ArtsATL > Music > Q&A: Blackberry Smoke’s Charlie Starr on carrying forward the band’s Southern legacy

Q&A: Blackberry Smoke’s Charlie Starr on carrying forward the band’s Southern legacy

Blackberry Smoke opens for Lynyrd Skynyrd Saturday night and then plays the Tabernacle in November. (Photo by Rob Blackham)

Atlanta’s Blackberry Smoke was dubbed by Rolling Stone as the “new kings of Southern rock,” and they open Saturday for one of the icons of Southern sound, Lynyrd Skynyrd, on that band’s farewell tour at Cellairis Amphitheatre at Lakewood. The band recently released its sixth studio album, Find A Light, and has an acoustic EP, The Southern Ground Sessions, set for release in October. Blackberry Smoke will also headline November 23 at the Tabernacle.

Guitarist and lead singer Charlie Starr sat down with ArtsATL to discuss the band’s place in Southern rock, his musical heroes, his most valuable music lesson and his favorite book to carry on the road.

ArtsATL: Blackberry Smoke is helping send off Southern rock legends Lynyrd Skynyrd on their farewell tour. In 2016, the band opened for Gregg Allman at his final concert at Lakewood Amphitheater. And Rolling Stone magazine has declared Blackberry Smoke as “the new kings of Southern rock.” How does the band balance the enormity of carrying that torch while also successfully carrying its own torch?

Charlie Starr: We just do what we do, and we don’t really think too much about it, because we didn’t set out to become torch bearers. The Brothers, Skynyrd, The Marshall Tucker Band and Charlie Daniels – those guys are the kings because they were the originators. If what we do reminds anybody of those greats, I’m totally honored. But we didn’t set out to be the “next” anything. Southern rock is all so varied. The Brothers were this beautiful blues, rock ’n’ roll thing and introduced a country element with “Ramblin’ Man” and “Blue Sky.” Skynyrd was sort of like redneck Rolling Stones. It’s downright complicated. So when it comes to being called the “new kings of Southern rock,” I just kinda throw my hands up and say, “I don’t know, man. But, if you like our music, that feels cool to us.”

Starr is a voracious reader when the band is on the road.

ArtsATL: Who are your top five guitar heroes?

Starr: In no particular order: Billy Gibbons from ZZ Top, Duane Allman and Dickey Betts of the Allman Brothers, Joe Perry of Aerosmith and Keith Richards. It’s hard to only give five. I’ve got to add Jerry Garcia. Over the years, I’ve thought about where it is I place the importance on what I think makes a guitar player great — whether it’s skill, prowess or image, like the way Jimmy Page slung his guitar was a big thing when I was young. But what has become important to me over the years is songwriting. Like Keith Richards may not go up and just shred people’s faces off, but he’s written all the songs, and that’s why he’s the king.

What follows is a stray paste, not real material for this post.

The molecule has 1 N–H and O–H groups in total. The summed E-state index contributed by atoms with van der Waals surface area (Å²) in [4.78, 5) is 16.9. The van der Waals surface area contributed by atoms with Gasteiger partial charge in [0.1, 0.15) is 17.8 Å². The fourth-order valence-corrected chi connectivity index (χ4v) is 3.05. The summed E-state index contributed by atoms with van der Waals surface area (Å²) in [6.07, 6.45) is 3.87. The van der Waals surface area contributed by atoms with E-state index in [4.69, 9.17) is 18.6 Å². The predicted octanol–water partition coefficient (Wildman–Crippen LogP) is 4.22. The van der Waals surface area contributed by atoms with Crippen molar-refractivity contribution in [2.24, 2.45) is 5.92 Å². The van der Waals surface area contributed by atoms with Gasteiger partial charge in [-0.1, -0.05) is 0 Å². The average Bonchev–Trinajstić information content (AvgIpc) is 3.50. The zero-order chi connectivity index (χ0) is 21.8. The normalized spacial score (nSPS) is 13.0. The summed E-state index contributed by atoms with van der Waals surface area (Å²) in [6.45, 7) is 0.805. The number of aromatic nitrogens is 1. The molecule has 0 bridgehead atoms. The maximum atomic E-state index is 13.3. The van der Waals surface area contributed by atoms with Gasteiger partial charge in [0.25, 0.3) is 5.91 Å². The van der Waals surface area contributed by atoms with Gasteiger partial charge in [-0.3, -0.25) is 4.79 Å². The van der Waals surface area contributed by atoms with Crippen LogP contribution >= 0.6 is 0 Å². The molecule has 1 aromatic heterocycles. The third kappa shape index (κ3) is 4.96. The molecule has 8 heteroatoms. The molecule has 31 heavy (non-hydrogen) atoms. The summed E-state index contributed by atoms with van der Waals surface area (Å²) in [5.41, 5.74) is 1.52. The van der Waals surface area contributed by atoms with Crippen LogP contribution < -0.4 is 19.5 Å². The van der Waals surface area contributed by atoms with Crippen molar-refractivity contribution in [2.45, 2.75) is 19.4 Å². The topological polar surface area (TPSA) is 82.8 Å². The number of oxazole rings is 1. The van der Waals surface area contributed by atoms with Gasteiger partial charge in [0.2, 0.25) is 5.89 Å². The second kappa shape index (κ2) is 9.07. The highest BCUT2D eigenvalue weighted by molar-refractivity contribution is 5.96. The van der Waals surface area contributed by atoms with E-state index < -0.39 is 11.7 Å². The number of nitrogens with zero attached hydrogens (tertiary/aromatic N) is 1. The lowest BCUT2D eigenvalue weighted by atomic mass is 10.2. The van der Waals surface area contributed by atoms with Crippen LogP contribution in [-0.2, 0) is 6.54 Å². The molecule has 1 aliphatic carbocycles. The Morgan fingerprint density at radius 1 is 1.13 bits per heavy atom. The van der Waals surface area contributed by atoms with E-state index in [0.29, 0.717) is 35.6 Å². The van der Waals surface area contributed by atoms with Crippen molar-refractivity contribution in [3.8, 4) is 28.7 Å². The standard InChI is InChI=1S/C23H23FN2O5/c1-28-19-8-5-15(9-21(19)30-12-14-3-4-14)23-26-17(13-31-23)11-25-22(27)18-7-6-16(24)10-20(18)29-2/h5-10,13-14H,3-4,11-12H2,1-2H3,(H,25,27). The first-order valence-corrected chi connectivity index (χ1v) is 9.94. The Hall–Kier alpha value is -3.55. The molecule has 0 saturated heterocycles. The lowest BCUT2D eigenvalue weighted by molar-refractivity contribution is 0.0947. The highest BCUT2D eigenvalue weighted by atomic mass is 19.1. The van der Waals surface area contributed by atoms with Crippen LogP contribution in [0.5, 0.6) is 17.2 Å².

ArtsATL: What sorts of things trigger inspiration for your songwriting process?

Starr: I really don’t know the answer to that question. If I knew that answer, I’d try to be around it constantly. It can definitely run the gamut from anything someone says, or from reading a book, to something I see which strikes me as profound. Or it can also be something which seems trivial. You just never know. I will say nostalgia is a powerful trigger for me, and I think a lot of lyricists would probably agree. We’re always looking backwards, often times back to childhood or growing up. And being from the Bible Belt (Alabama), I’ve written a lot of songs with religious metaphors because of my Baptist upbringing, and that’s powerful imagery. I had a conversation about that very thing with Alice Cooper several years ago. His dad was a minister, and he agreed it was powerful stuff and hard to find a more interesting topic.

ArtsATL: Share a few things unrelated to music — which bring you great joy.

Starr: My two sons: one is 21, one is 4. I love those boys, and their momma. My family is very important to me. I also love books. I always have. I’ve always been a reader. I love how the written word can just transport you anywhere. We’re on the road a lot, and we tour Europe often. And reading can put me right back at home. I’ll take my favorites and even reread them to be closer to home when I’m away. There’s nothing like To Kill a Mockingbird to make you feel like you’re in the South. Movies are good too, but books are my favorite.

ArtsATL: What’s been your most valuable lesson in your musical career thus far?

Starr: To trust my own instincts. I’ve run into so many situations where I’d have a gut feeling and somebody would tell me, “No, that’s probably not right.” And every damn time, it turned out that my hunch was correct. It took a long time for me to decide to do it, but now I always trust my instincts — they are there for a reason. If something doesn’t feel right, I’d say there’s a one hundred percent chance it is not gonna be right; something in the cosmos is telling you something. So my best lesson has been that I learned to be a “truster of the hunch.”

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